Plate 1.1.

Wed, 2020-03-18 14:10 -- hwadmin
Diagram of the interaction of factors influencing amphibian decline. Arrows point from the influencing factor to the affected attribute. Double-headed arrows indicate that both factors interact, each having an effect on the opposite one. Arrows of different shades indicate that the influencing factor can either enhance (black arrows) or inhibit (grey arrows) the effect, depending on circumstances. The diagram is simplified in several ways. Some ovals list only general categories of influences (e.g. groups of chemicals, rather than individual chemicals). A more detailed flow chart would list the individual chemicals separately, but would be impossible to chart. Also, such items as herbicides and insecticides are manufactured and hence could be linked to ‘manufacturing’, but rather are linked to ‘agriculture’, which is the activity that applies the chemicals. Similarly pharmaceuticals are manufactured but are not linked to manufacturing, because the diagram would become unduly cluttered. Note that the effect of ‘pet trade’ and ‘food, research, medicine’ on diseases is via trade in infected animals that serve as vectors (mainly of chytridiomycosis). Some of the arrows are of direct links; others subsume a cascade of links. For example, the single arrow linking herbicides with amphibian decline is a composite of direct and indirect links. The direct one is the effect of some herbicides on the development and survival of amphibian larvae; the indirect one is the effect of herbicides on algae that form the diet of amphibian larvae. Many of these links could be expanded in this way, each forming a new flowchart. Perhaps a useful exercise would be to number each arrow in this figure and then compile a series of sub-flowcharts, each relating to a numbered arrow. An atlas of such diagrams would allow sequential assessment of multifaceted interactions. More detailed flowcharts of some particular segments have already been published for amphibians, such as global climatic change and amphibian decline (Burrowes 2009), relationships among stressors, organismal responses, and population performance (Rohr et al. 2009), effects of pesticides on amphibian declines (Hayes 2005; Boone et al. 2009) and on the mechanisms of endocrine disruption (McCoy and Guillette 2009), as well as the negative impacts of contaminants on larvae (Bridges and Semlitsch 2005). CFCs = chlorofluorocarbons (used as refrigerants, aerosol propellants, and solvents); DOC = dissolved organic compounds; PCBs = polychlorinated biphenyls (used as coolants, insulating fluids, and flame-retardants); UV = ultraviolet radiation. Colour codes to types of causes or influences: Purple = primary causes (note that all of these are anthropogenic); green = ecological factors; yellow = chemical factors; blue = physical factors; brown = physiological factors; grey = developmental factors. Modified and reprinted with permission from Heatwole (2013).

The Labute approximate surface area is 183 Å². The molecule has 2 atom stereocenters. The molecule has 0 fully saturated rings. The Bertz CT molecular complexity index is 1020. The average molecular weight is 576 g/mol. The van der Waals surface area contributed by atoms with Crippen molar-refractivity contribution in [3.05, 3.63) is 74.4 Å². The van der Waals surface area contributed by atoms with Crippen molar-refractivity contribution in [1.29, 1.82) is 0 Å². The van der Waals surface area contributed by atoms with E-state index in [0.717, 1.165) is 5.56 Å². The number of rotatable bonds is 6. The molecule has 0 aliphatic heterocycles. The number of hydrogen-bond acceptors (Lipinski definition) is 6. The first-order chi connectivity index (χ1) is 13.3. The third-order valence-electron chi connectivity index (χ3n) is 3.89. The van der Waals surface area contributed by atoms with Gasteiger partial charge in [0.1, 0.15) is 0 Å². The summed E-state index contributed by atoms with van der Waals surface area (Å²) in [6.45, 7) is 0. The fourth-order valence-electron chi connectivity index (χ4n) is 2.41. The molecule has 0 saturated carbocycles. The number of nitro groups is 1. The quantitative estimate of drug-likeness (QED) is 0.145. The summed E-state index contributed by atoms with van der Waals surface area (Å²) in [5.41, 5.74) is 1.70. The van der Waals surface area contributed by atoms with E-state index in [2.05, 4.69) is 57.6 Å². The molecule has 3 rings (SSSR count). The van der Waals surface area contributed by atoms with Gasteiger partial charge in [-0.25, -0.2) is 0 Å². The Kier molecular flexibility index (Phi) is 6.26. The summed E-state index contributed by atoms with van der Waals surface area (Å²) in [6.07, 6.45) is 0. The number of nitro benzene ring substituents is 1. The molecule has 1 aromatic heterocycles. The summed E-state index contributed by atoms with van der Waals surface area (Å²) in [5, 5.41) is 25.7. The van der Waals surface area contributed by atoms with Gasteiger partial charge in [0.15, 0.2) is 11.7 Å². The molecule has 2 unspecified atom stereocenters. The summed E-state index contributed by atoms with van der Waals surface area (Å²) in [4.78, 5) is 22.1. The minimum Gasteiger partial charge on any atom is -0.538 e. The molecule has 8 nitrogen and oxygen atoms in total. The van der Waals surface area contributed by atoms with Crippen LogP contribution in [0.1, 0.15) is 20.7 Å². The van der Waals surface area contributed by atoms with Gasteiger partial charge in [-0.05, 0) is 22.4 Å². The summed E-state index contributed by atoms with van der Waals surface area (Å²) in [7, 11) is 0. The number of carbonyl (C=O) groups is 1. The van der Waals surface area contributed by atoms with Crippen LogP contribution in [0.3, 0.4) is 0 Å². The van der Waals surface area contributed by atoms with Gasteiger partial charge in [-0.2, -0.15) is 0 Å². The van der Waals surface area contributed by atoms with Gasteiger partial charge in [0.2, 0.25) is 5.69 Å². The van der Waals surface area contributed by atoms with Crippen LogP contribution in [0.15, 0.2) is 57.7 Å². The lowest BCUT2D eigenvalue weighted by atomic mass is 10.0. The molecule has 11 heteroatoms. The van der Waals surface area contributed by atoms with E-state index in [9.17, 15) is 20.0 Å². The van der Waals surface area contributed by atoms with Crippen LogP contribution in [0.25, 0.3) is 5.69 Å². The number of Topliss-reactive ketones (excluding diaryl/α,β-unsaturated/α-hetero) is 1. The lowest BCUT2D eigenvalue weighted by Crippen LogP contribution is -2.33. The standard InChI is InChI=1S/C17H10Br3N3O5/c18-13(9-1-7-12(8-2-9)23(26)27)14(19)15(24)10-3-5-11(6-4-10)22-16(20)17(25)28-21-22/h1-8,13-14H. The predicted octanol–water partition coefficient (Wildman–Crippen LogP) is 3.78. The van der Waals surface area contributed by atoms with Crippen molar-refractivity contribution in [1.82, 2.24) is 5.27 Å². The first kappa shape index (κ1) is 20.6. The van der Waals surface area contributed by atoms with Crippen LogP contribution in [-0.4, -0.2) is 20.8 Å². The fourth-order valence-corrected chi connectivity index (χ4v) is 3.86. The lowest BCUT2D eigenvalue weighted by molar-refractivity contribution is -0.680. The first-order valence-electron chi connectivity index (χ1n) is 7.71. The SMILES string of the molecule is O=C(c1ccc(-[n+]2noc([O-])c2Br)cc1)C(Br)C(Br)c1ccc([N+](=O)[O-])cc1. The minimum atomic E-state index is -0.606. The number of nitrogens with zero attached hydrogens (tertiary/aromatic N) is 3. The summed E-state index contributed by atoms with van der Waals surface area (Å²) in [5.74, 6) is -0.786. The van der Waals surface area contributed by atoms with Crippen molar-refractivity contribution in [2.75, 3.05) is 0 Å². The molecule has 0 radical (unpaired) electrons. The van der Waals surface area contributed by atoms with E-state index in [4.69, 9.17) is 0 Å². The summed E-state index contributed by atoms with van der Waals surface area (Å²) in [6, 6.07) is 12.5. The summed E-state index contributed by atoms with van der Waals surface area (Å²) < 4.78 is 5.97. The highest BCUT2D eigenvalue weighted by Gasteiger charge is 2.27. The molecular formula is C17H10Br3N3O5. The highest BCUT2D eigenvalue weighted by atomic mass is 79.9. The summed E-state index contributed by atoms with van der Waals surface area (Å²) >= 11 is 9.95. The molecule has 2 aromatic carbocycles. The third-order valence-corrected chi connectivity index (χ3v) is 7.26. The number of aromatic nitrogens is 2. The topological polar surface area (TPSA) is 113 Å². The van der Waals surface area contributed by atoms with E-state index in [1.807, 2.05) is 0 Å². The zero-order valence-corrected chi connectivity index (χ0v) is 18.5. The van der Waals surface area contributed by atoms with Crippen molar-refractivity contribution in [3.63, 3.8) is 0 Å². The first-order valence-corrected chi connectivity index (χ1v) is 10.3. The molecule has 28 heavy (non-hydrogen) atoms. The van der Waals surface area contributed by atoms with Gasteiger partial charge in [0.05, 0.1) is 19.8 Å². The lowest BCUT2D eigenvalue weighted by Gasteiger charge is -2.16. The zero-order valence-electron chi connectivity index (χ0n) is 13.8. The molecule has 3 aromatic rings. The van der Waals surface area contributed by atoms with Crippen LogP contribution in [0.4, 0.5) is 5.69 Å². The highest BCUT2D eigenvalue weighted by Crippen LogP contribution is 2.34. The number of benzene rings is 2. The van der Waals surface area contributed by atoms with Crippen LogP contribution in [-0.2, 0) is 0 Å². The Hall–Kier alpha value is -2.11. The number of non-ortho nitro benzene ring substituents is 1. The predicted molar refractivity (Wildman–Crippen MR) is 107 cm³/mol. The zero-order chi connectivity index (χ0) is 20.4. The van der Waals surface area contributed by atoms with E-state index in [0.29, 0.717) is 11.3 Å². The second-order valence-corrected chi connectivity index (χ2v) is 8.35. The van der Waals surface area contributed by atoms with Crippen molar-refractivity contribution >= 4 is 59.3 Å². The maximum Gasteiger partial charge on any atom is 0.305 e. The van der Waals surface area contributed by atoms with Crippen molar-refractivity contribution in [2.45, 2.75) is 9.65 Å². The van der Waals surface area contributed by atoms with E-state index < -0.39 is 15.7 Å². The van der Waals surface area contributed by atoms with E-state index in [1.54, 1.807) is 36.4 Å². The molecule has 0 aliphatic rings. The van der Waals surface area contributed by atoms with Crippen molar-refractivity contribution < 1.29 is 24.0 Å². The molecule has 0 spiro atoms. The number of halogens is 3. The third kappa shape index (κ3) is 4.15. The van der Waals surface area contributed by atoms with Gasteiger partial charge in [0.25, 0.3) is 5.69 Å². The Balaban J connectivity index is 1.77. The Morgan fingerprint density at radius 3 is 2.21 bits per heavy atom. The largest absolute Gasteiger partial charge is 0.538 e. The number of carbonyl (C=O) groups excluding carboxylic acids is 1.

Sub Component: 
Highwire: Type: 
Highwire: Parent: 
HighWire: Journal/Corpus Code: 
Highwire: pisa_id: 
Highwire: pisa_master: 
HighWire: Atom Path: 
Highwire: cpath: 
Image - Large: 
Highwire: cpathalias: 
Image - Medium: 
Highwire: Variants: 
Image - Small: 
Highwire: State: 
<atom:author xmlns:atom="" xmlns:hwp="" xmlns:nlm="" hwp:inherited="yes" nlm:contrib-type="editor"><atom:name>Harold Heatwole</atom:name><nlm:name name-style="western" hwp:sortable="Heatwole Harold"><nlm:surname>Heatwole</nlm:surname><nlm:given-names>Harold</nlm:given-names></nlm:name></atom:author>
<atom:contributor xmlns:atom="" xmlns:hwp="" xmlns:nlm="" hwp:inherited="yes" nlm:contrib-type="editor"><atom:name>Jodi J. L. Rowley</atom:name><nlm:name name-style="western" hwp:sortable="Rowley Jodi J. L."><nlm:surname>Rowley</nlm:surname><nlm:given-names>Jodi J. L.</nlm:given-names></nlm:name></atom:contributor>
Last load event: 
Wednesday, March 18, 2020 - 14:43